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The news that 1980’s champion juvenile colt, Lord Avie, died on Dec. 28 is the lead to a fine piece at Paulick Report by Steve Montemarano. The writer had a close relationship with the horse’s trainer, Dan Perlsweig, and brings some details to the story that give it greater depth and interest.

In surveying Lord Avie’s career, Montemarano mentions that Lord Avie began the trend of stallion syndications that included escalator clauses to increase the stallion’s price if he accomplished more at the racetrack.

In his column at Daily Racing Form 31 years ago, Logan Bailey reported on the details of Lord Avie’s syndication. There were 40 shares priced at $250,000 for a base value of $10 million if the “colt never again sets a foot on the race track.”

The share price was set to rise by $100,000 if Lord Avie won the Kentucky Derby, and it would have risen another $100,000 if Lord Avie had won any two of these four races: Preakness, Belmont, Jockey Club Gold Cup, and Marlboro Cup. If Lord Avie had won the Eclipse Award as champion 3-year-old it would have added $100,000 to the share but with a ceiling of $500,000 gross for a share no matter if he swept the board by winning all.

That had never happened before, and the horse didn’t win any of the premiums that would have escalated his stud value and share price, retired after reinjuring a suspensory in the Travers in August, and entered stud at Spendthrift Farm in 1982.

Lord Avie was a good horse, a solid athlete who probably would have made a better classic colt than a juvenile, and in retrospect, he should have given classic winner Pleasant Colony a tussle for his success and championship. But he never got the chance, and I believe the rotten escalator clause in his share contract was at the root of the problem.

Montemarano quotes Perlsweig about the influence of money on racing decisions related to Lord Avie: “Veterinarians Pete Hall, William O. Reed, and M. B. Teigland all said to run the horse in the Kentucky Derby. But the insurance people wouldn’t let us” because of fears of injury due to a suspensory inflammation. Instead, Lord Avie was withdrawn from training for the Kentucky Derby, and later that season came back and was injured then.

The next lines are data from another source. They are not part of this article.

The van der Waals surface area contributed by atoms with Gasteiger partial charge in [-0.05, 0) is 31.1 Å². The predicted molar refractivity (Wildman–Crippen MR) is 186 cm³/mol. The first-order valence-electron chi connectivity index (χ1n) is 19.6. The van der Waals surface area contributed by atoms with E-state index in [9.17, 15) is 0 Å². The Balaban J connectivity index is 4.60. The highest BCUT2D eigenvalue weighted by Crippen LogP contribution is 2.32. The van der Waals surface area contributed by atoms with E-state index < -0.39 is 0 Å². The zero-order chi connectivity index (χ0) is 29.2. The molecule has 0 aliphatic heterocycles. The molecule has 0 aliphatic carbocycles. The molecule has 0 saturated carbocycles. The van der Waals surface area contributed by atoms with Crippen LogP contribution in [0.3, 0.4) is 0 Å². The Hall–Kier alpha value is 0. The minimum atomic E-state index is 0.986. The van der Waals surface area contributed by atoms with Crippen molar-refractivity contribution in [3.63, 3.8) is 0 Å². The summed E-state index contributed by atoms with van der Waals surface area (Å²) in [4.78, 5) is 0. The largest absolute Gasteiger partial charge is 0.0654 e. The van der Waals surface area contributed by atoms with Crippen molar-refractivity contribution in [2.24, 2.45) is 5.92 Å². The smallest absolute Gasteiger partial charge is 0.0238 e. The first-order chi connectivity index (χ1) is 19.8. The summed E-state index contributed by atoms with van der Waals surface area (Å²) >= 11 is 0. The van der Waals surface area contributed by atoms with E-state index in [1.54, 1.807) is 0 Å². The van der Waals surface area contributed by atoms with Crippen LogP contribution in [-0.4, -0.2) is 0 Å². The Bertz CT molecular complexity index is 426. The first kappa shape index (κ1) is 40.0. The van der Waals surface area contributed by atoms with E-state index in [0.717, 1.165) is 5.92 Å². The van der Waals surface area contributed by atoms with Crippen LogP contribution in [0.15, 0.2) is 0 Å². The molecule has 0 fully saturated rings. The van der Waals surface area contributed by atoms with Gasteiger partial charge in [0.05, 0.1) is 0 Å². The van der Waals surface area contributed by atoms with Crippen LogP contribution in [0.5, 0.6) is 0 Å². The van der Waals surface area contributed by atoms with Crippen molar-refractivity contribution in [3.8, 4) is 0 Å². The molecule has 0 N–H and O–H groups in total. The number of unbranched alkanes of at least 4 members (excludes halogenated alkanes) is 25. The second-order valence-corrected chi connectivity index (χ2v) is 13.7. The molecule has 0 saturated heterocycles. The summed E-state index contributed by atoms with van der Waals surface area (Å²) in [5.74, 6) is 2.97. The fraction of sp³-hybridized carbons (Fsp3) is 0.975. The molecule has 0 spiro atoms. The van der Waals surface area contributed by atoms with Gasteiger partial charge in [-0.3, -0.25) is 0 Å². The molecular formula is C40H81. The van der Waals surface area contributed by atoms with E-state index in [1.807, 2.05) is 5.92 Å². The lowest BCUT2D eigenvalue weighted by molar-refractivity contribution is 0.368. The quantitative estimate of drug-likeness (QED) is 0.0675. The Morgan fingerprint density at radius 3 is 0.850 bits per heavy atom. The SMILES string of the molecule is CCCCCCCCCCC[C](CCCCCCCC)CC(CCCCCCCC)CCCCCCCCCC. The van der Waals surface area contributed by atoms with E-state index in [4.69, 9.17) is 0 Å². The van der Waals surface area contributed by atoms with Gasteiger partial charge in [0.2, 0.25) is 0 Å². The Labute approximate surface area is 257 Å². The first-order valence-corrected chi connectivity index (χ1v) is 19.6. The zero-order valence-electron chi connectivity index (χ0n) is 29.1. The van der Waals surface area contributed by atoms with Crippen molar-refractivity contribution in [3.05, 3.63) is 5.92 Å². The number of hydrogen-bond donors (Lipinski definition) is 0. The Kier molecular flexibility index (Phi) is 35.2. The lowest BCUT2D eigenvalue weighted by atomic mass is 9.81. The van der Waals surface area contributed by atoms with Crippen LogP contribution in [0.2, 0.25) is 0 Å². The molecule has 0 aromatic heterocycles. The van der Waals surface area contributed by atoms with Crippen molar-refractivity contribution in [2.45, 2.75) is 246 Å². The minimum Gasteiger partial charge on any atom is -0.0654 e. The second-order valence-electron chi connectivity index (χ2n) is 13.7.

To say that this is one of the most vile and loathsome intrusions of breeding business speculation onto racing is an understatement. The purpose of racehorses is to race, and if they do not, they do not succeed, do not become as celebrated, and do not earn as grand a place at stud.

Yet in the fervid breeding and racing environment of the early 1980s, the valuation of Lord Avie wasn’t seen as harmful to racing or the overall business of breeding.

When the tax laws changed five years after his retirement, however, those “revisions” destroyed his value, along with that of thousands of other horses, and part of the collateral damage was the bankruptcy of Spendthrift Farm, along with many other entities. Following a couple more changes in ownership, Spendthrift is now owned by Wayne Hughes and stands leading sire Malibu Moon (by A.P. Indy).

Lord Avie never reached the heights of success attained by Malibu Moon, for example, but was nonetheless a pretty good stallion and sired 74 stakes winners. He was typically a force for soundness, despite the concerns for his own health, and he tended to get horses with the capacity to go two turns.

As a stallion, Lord Avie finished his career at Lane’s End, where he moved after the collapse of Spendthrift, and the 34-year-old was living at Blue Ridge Farm in Virginia as a respected and cared-for pensioner at the time of his death.

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